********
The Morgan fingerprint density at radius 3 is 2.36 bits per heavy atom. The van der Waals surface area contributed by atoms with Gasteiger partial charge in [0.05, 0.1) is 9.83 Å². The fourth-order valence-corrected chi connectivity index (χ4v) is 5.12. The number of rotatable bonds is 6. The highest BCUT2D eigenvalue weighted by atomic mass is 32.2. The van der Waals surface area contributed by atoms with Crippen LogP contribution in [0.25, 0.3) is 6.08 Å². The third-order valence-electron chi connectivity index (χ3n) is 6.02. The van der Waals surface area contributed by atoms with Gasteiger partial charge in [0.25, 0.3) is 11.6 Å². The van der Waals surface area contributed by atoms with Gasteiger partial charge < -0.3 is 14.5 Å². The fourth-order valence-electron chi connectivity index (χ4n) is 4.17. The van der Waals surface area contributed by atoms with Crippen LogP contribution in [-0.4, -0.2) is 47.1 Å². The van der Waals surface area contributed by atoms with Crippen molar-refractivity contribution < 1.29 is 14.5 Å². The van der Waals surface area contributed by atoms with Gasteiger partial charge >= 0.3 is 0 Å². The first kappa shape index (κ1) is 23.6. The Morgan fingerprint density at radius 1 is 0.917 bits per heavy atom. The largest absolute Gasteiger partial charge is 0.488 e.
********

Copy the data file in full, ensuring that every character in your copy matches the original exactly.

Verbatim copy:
The Morgan fingerprint density at radius 3 is 2.36 bits per heavy atom. The van der Waals surface area contributed by atoms with Gasteiger partial charge in [0.05, 0.1) is 9.83 Å². The fourth-order valence-corrected chi connectivity index (χ4v) is 5.12. The number of rotatable bonds is 6. The highest BCUT2D eigenvalue weighted by atomic mass is 32.2. The van der Waals surface area contributed by atoms with Crippen LogP contribution in [0.25, 0.3) is 6.08 Å². The third-order valence-electron chi connectivity index (χ3n) is 6.02. The van der Waals surface area contributed by atoms with Gasteiger partial charge in [0.25, 0.3) is 11.6 Å². The van der Waals surface area contributed by atoms with Gasteiger partial charge < -0.3 is 14.5 Å². The fourth-order valence-electron chi connectivity index (χ4n) is 4.17. The van der Waals surface area contributed by atoms with Crippen LogP contribution in [-0.4, -0.2) is 47.1 Å². The van der Waals surface area contributed by atoms with Crippen molar-refractivity contribution < 1.29 is 14.5 Å². The van der Waals surface area contributed by atoms with Gasteiger partial charge >= 0.3 is 0 Å². The first kappa shape index (κ1) is 23.6. The Morgan fingerprint density at radius 1 is 0.917 bits per heavy atom. The largest absolute Gasteiger partial charge is 0.488 e.